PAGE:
A word to the wise. Spoilers this way lie…
Indiana. 1983. Cycling home one night local boy Will Byers disappears, leaving the cops searching and his mother distraught. But when Will’s friends discover “El”, a young girl in the woods with supernatural powers, they realise she may be the key to helping them find their friend.
Man oh man, The Duffer Brothers sure do love the 80s. In fact, so deep is their affection for the decade’s pop-culture that you can barely watch a single scene of their Netflix mini-series without a reference to some iconic song, movie or game. Characters talk about The Empire Strikes Back and The Thing, play Dungeons and Dragons and dream of getting an Atari console for Christmas.
In a way, this shouldn’t be surprising. As 80s kids are today’s adults there is a strong nostalgia, both amongst audiences and film-makers, for the movies of our collective childhood. Films like Drive (2011), Guardians of the Galaxy (2014) and The Guest (2014), although not set in the 80s, draw heavily from that decade’s cinematic traditions, particularly in terms of aesthetic and soundtrack. I myself am a complete 80s geek, and as my wife will tell you I have an enthusiasm for the decade’s films which borders a little on the scary.
So locating Stranger Things within this trajectory, the series should be a solid gold win. However, one of its (numerous) problems is that this affection verges on the suffocating.
Firstly, ST doesn’t just happen in the 80s and name drop cultural references at an astonishing rate: it also rips story arcs right out of the films it revers. So you have a bunch of sweary pre-teen boys on a mission (Goonies; Stand by Me); a little person with special powers being pursued by Government forces (ET; Firestarter); and a child who supernaturally disappears before trying to communicate with his mum from “the other side” (Poltergeist). On top of this there are images from these films (kids on bikes chased by bad guys; the gang walking on train tracks through the woods) which re-enforce the sense that ST is not just an homage to the 80s, but a pastiche.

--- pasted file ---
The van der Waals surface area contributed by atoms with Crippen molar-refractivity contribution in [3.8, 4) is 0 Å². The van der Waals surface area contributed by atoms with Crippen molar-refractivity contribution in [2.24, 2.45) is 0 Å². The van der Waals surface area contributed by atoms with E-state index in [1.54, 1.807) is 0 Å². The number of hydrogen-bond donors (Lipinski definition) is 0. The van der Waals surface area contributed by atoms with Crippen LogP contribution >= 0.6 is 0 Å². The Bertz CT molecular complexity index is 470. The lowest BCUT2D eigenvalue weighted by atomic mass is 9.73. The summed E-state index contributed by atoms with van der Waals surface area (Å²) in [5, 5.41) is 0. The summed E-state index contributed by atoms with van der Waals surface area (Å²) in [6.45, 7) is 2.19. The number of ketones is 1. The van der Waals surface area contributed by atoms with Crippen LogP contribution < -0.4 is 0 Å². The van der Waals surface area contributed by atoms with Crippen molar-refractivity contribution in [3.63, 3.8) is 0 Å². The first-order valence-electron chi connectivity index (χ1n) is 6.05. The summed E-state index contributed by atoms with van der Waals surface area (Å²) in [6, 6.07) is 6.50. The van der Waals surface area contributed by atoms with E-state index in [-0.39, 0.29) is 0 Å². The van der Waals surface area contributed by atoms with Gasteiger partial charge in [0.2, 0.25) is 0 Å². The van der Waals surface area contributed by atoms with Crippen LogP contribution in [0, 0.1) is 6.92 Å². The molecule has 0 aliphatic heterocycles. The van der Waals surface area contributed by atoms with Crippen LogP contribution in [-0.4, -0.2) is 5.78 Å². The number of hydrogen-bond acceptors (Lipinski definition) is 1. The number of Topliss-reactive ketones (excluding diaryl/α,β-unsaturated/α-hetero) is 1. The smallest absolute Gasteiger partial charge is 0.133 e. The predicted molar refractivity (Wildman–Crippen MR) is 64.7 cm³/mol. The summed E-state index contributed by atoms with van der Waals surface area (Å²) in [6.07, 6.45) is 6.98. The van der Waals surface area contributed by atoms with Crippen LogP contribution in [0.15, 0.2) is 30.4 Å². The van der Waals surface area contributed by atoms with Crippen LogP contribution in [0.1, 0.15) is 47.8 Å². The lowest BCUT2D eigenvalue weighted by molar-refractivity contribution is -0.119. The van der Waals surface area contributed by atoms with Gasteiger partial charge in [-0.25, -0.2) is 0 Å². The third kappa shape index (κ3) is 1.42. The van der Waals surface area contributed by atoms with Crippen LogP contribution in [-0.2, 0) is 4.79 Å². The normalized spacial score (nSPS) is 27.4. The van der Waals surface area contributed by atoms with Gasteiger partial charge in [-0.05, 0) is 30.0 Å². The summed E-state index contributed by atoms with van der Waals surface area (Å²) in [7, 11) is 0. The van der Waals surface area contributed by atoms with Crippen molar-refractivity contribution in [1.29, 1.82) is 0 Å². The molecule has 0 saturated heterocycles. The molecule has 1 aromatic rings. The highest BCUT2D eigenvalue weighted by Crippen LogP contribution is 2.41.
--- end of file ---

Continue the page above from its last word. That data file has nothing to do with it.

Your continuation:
In fact, as time goes on the series becomes increasingly a cover versions mix-tape of the 80s’ greatest hits. And this is a major problem: it reminds you how wonderful those original films are without building on their legacy and breaking new ground.
Secondly, plot points are revealed too early, killing the suspense. For example, in the opening scene of Episode 1 there can be no doubt that Will Byers has been snatched by a monster because, you know, we see it happen. Similarly right from the outset we see inside the Government research facility of the Bad Men, so when our protagonists later break in we already have a fairly good idea of what to expect. And the creepy finale of The Upside Down? Forget about it: already been there in Episodes 3, 5 and 6. And so on and so on. As such The Duffer’s pretty much diffuse all tension by showing us too much too soon, lacking the rigorous story craft of Spielberg and Carpenter et al, who knew when to hint, and when to hold stuff back.
Lastly, because of the above issues, the story’s emotional punches often lack power. Sure, when Sheriff Hopper finally gets some flash-backs in the last episode it packs a wallop, but before this there is precious little heft. Since the tension has been diffused, and everything is a tribute to other (better) films, it’s a little difficult to connect with the characters or invest in their individual journeys.
Now, don’t get me wrong: there is much to enjoy here. Tonally the series is spot on, with an excellent grasp of cinematic language and a pitch-perfect soundtrack destined to become an essential download. Steve’s arc is pleasingly subversive of genre tropes. And there are some excellent performances, particularly the chemistry between El and Mike which is effortless and heartfelt. But overall, if it’s depth you’re looking for – of character, mystery, plot or wonder – then ST comes up short.
As Series 2 has already been announced, here’s hoping that the Duffer’s go deeper into the world they’ve set up, but that they tighten their plotting and move away from such a heavy reliance on the films that have inspired them. I don’t want to watch them remake 80s classics: I want to see them do something really great themselves.